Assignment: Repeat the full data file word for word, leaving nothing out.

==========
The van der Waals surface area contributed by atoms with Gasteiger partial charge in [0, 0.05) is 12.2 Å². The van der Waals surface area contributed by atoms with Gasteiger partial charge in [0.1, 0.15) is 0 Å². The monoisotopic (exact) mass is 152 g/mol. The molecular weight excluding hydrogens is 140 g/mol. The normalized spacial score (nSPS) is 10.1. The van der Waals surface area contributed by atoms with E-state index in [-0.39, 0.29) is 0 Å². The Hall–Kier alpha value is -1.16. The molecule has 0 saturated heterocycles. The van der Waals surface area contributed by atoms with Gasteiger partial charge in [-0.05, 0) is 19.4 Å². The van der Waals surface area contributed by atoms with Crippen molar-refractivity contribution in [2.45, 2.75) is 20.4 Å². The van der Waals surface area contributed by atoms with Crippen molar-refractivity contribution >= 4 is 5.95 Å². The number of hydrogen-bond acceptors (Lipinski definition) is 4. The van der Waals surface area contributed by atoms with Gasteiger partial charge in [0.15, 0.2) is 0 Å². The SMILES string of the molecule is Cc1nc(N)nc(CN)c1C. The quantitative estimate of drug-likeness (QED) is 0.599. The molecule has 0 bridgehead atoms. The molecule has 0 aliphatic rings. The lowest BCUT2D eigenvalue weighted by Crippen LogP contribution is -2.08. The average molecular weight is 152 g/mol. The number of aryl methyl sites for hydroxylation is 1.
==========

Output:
The van der Waals surface area contributed by atoms with Gasteiger partial charge in [0, 0.05) is 12.2 Å². The van der Waals surface area contributed by atoms with Gasteiger partial charge in [0.1, 0.15) is 0 Å². The monoisotopic (exact) mass is 152 g/mol. The molecular weight excluding hydrogens is 140 g/mol. The normalized spacial score (nSPS) is 10.1. The van der Waals surface area contributed by atoms with E-state index in [-0.39, 0.29) is 0 Å². The Hall–Kier alpha value is -1.16. The molecule has 0 saturated heterocycles. The van der Waals surface area contributed by atoms with Gasteiger partial charge in [-0.05, 0) is 19.4 Å². The van der Waals surface area contributed by atoms with Crippen molar-refractivity contribution in [2.45, 2.75) is 20.4 Å². The van der Waals surface area contributed by atoms with Crippen molar-refractivity contribution >= 4 is 5.95 Å². The number of hydrogen-bond acceptors (Lipinski definition) is 4. The van der Waals surface area contributed by atoms with Gasteiger partial charge in [0.15, 0.2) is 0 Å². The SMILES string of the molecule is Cc1nc(N)nc(CN)c1C. The quantitative estimate of drug-likeness (QED) is 0.599. The molecule has 0 bridgehead atoms. The molecule has 0 aliphatic rings. The lowest BCUT2D eigenvalue weighted by Crippen LogP contribution is -2.08. The average molecular weight is 152 g/mol. The number of aryl methyl sites for hydroxylation is 1.